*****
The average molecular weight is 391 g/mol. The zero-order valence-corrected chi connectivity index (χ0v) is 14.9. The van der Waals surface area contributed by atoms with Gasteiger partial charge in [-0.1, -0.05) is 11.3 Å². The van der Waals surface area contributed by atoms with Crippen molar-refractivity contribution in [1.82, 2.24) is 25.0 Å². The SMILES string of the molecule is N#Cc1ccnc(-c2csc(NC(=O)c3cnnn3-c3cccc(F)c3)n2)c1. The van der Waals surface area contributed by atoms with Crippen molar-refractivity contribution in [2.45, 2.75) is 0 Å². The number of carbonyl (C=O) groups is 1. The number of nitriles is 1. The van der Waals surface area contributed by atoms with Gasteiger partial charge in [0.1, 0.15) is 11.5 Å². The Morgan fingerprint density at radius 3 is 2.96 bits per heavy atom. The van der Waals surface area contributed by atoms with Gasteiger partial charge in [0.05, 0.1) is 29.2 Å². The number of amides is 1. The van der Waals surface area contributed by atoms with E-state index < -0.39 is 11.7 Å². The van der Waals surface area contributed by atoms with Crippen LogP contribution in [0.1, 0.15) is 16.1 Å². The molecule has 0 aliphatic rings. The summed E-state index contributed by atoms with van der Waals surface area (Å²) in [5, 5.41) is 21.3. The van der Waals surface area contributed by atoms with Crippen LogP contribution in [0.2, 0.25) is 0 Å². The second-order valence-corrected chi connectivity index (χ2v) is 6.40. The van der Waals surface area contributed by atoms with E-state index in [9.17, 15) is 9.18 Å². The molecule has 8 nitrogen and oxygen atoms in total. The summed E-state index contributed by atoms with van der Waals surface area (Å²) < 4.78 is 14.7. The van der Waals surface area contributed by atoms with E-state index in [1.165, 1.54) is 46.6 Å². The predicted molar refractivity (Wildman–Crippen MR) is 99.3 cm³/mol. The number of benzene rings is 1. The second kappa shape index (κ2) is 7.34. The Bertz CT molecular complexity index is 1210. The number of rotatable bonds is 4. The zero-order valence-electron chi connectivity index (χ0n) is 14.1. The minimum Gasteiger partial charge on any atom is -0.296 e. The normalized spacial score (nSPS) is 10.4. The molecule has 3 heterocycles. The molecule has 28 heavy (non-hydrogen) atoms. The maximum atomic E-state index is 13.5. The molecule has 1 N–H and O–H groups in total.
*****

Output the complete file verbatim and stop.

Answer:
The average molecular weight is 391 g/mol. The zero-order valence-corrected chi connectivity index (χ0v) is 14.9. The van der Waals surface area contributed by atoms with Gasteiger partial charge in [-0.1, -0.05) is 11.3 Å². The van der Waals surface area contributed by atoms with Crippen molar-refractivity contribution in [1.82, 2.24) is 25.0 Å². The SMILES string of the molecule is N#Cc1ccnc(-c2csc(NC(=O)c3cnnn3-c3cccc(F)c3)n2)c1. The van der Waals surface area contributed by atoms with Crippen molar-refractivity contribution in [2.45, 2.75) is 0 Å². The number of carbonyl (C=O) groups is 1. The number of nitriles is 1. The van der Waals surface area contributed by atoms with Gasteiger partial charge in [0.1, 0.15) is 11.5 Å². The Morgan fingerprint density at radius 3 is 2.96 bits per heavy atom. The van der Waals surface area contributed by atoms with Gasteiger partial charge in [0.05, 0.1) is 29.2 Å². The number of amides is 1. The van der Waals surface area contributed by atoms with E-state index < -0.39 is 11.7 Å². The van der Waals surface area contributed by atoms with Crippen LogP contribution in [0.1, 0.15) is 16.1 Å². The molecule has 0 aliphatic rings. The summed E-state index contributed by atoms with van der Waals surface area (Å²) in [5, 5.41) is 21.3. The van der Waals surface area contributed by atoms with Crippen LogP contribution in [0.2, 0.25) is 0 Å². The second-order valence-corrected chi connectivity index (χ2v) is 6.40. The van der Waals surface area contributed by atoms with E-state index in [9.17, 15) is 9.18 Å². The molecule has 8 nitrogen and oxygen atoms in total. The summed E-state index contributed by atoms with van der Waals surface area (Å²) < 4.78 is 14.7. The van der Waals surface area contributed by atoms with E-state index in [1.165, 1.54) is 46.6 Å². The predicted molar refractivity (Wildman–Crippen MR) is 99.3 cm³/mol. The number of benzene rings is 1. The second kappa shape index (κ2) is 7.34. The Bertz CT molecular complexity index is 1210. The number of rotatable bonds is 4. The zero-order valence-electron chi connectivity index (χ0n) is 14.1. The minimum Gasteiger partial charge on any atom is -0.296 e. The normalized spacial score (nSPS) is 10.4. The molecule has 3 heterocycles. The molecule has 28 heavy (non-hydrogen) atoms. The maximum atomic E-state index is 13.5. The molecule has 1 N–H and O–H groups in total.